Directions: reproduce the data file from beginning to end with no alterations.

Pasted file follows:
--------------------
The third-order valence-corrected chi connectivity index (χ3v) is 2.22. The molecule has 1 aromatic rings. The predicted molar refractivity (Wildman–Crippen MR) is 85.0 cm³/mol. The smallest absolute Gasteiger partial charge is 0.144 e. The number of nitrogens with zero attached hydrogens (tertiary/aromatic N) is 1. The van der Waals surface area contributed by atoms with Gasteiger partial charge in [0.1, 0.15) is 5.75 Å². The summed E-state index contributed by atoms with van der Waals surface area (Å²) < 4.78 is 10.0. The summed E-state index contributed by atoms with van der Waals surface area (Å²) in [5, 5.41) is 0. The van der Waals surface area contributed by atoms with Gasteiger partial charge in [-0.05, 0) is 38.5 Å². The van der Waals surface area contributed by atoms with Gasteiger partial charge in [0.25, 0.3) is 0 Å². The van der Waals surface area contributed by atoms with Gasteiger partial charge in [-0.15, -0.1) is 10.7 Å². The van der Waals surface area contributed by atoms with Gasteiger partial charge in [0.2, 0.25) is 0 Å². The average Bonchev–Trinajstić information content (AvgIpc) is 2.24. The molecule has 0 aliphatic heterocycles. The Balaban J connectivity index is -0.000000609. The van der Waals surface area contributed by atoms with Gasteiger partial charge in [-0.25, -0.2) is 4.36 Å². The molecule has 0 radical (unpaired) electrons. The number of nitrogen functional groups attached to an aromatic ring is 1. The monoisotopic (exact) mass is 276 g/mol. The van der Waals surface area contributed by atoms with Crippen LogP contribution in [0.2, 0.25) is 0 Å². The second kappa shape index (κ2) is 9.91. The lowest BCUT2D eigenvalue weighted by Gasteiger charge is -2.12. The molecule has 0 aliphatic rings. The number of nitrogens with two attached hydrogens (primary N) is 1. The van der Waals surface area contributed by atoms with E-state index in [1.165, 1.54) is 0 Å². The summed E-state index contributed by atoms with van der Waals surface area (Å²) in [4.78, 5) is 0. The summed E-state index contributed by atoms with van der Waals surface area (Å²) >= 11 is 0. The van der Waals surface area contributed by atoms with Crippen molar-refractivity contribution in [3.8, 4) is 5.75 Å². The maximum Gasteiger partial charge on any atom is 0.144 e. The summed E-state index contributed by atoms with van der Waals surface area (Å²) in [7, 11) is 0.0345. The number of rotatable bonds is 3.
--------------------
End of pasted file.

The third-order valence-corrected chi connectivity index (χ3v) is 2.22. The molecule has 1 aromatic rings. The predicted molar refractivity (Wildman–Crippen MR) is 85.0 cm³/mol. The smallest absolute Gasteiger partial charge is 0.144 e. The number of nitrogens with zero attached hydrogens (tertiary/aromatic N) is 1. The van der Waals surface area contributed by atoms with Gasteiger partial charge in [0.1, 0.15) is 5.75 Å². The summed E-state index contributed by atoms with van der Waals surface area (Å²) < 4.78 is 10.0. The summed E-state index contributed by atoms with van der Waals surface area (Å²) in [5, 5.41) is 0. The van der Waals surface area contributed by atoms with Gasteiger partial charge in [-0.05, 0) is 38.5 Å². The van der Waals surface area contributed by atoms with Gasteiger partial charge in [0.25, 0.3) is 0 Å². The van der Waals surface area contributed by atoms with Gasteiger partial charge in [-0.15, -0.1) is 10.7 Å². The van der Waals surface area contributed by atoms with Gasteiger partial charge in [0.2, 0.25) is 0 Å². The average Bonchev–Trinajstić information content (AvgIpc) is 2.24. The molecule has 0 aliphatic heterocycles. The Balaban J connectivity index is -0.000000609. The van der Waals surface area contributed by atoms with Gasteiger partial charge in [-0.25, -0.2) is 4.36 Å². The molecule has 0 radical (unpaired) electrons. The number of nitrogen functional groups attached to an aromatic ring is 1. The monoisotopic (exact) mass is 276 g/mol. The van der Waals surface area contributed by atoms with Crippen LogP contribution in [0.2, 0.25) is 0 Å². The second kappa shape index (κ2) is 9.91. The lowest BCUT2D eigenvalue weighted by Gasteiger charge is -2.12. The molecule has 0 aliphatic rings. The number of nitrogens with two attached hydrogens (primary N) is 1. The van der Waals surface area contributed by atoms with E-state index in [1.165, 1.54) is 0 Å². The summed E-state index contributed by atoms with van der Waals surface area (Å²) in [4.78, 5) is 0. The summed E-state index contributed by atoms with van der Waals surface area (Å²) >= 11 is 0. The van der Waals surface area contributed by atoms with Crippen molar-refractivity contribution in [3.8, 4) is 5.75 Å². The maximum Gasteiger partial charge on any atom is 0.144 e. The summed E-state index contributed by atoms with van der Waals surface area (Å²) in [7, 11) is 0.0345. The number of rotatable bonds is 3.